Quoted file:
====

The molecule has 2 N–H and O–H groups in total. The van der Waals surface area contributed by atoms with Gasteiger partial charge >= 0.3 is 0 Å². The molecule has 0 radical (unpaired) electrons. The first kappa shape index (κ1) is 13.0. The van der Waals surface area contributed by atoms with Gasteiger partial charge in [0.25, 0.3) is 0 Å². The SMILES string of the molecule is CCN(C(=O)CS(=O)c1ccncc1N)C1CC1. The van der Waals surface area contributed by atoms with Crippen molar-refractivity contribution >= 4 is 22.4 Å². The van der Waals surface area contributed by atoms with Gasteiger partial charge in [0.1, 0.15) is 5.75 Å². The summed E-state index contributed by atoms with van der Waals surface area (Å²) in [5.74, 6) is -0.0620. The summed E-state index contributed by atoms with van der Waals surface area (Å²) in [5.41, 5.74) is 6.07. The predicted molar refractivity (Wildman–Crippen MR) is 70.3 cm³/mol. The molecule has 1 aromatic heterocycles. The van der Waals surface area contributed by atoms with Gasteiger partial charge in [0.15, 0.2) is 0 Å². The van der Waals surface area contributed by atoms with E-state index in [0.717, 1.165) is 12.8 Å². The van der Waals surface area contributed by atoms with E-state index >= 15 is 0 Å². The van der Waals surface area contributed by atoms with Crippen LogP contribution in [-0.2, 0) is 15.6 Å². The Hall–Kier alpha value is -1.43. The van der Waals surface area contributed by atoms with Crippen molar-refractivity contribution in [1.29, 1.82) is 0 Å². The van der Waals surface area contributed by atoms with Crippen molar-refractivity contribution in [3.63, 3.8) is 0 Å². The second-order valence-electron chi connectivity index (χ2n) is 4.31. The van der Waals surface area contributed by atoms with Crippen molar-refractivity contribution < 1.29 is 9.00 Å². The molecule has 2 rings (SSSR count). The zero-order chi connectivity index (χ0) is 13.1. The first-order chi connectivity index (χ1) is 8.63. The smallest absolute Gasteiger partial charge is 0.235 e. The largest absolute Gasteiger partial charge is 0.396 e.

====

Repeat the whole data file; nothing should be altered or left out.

The molecule has 2 N–H and O–H groups in total. The van der Waals surface area contributed by atoms with Gasteiger partial charge >= 0.3 is 0 Å². The molecule has 0 radical (unpaired) electrons. The first kappa shape index (κ1) is 13.0. The van der Waals surface area contributed by atoms with Gasteiger partial charge in [0.25, 0.3) is 0 Å². The SMILES string of the molecule is CCN(C(=O)CS(=O)c1ccncc1N)C1CC1. The van der Waals surface area contributed by atoms with Crippen molar-refractivity contribution >= 4 is 22.4 Å². The van der Waals surface area contributed by atoms with Gasteiger partial charge in [0.1, 0.15) is 5.75 Å². The summed E-state index contributed by atoms with van der Waals surface area (Å²) in [5.74, 6) is -0.0620. The summed E-state index contributed by atoms with van der Waals surface area (Å²) in [5.41, 5.74) is 6.07. The predicted molar refractivity (Wildman–Crippen MR) is 70.3 cm³/mol. The molecule has 1 aromatic heterocycles. The van der Waals surface area contributed by atoms with Gasteiger partial charge in [0.15, 0.2) is 0 Å². The van der Waals surface area contributed by atoms with E-state index in [0.717, 1.165) is 12.8 Å². The van der Waals surface area contributed by atoms with E-state index >= 15 is 0 Å². The van der Waals surface area contributed by atoms with Crippen LogP contribution in [-0.2, 0) is 15.6 Å². The Hall–Kier alpha value is -1.43. The van der Waals surface area contributed by atoms with Crippen molar-refractivity contribution in [1.29, 1.82) is 0 Å². The van der Waals surface area contributed by atoms with Crippen molar-refractivity contribution in [3.63, 3.8) is 0 Å². The second-order valence-electron chi connectivity index (χ2n) is 4.31. The van der Waals surface area contributed by atoms with Crippen molar-refractivity contribution < 1.29 is 9.00 Å². The molecule has 2 rings (SSSR count). The zero-order chi connectivity index (χ0) is 13.1. The first-order chi connectivity index (χ1) is 8.63. The smallest absolute Gasteiger partial charge is 0.235 e. The largest absolute Gasteiger partial charge is 0.396 e.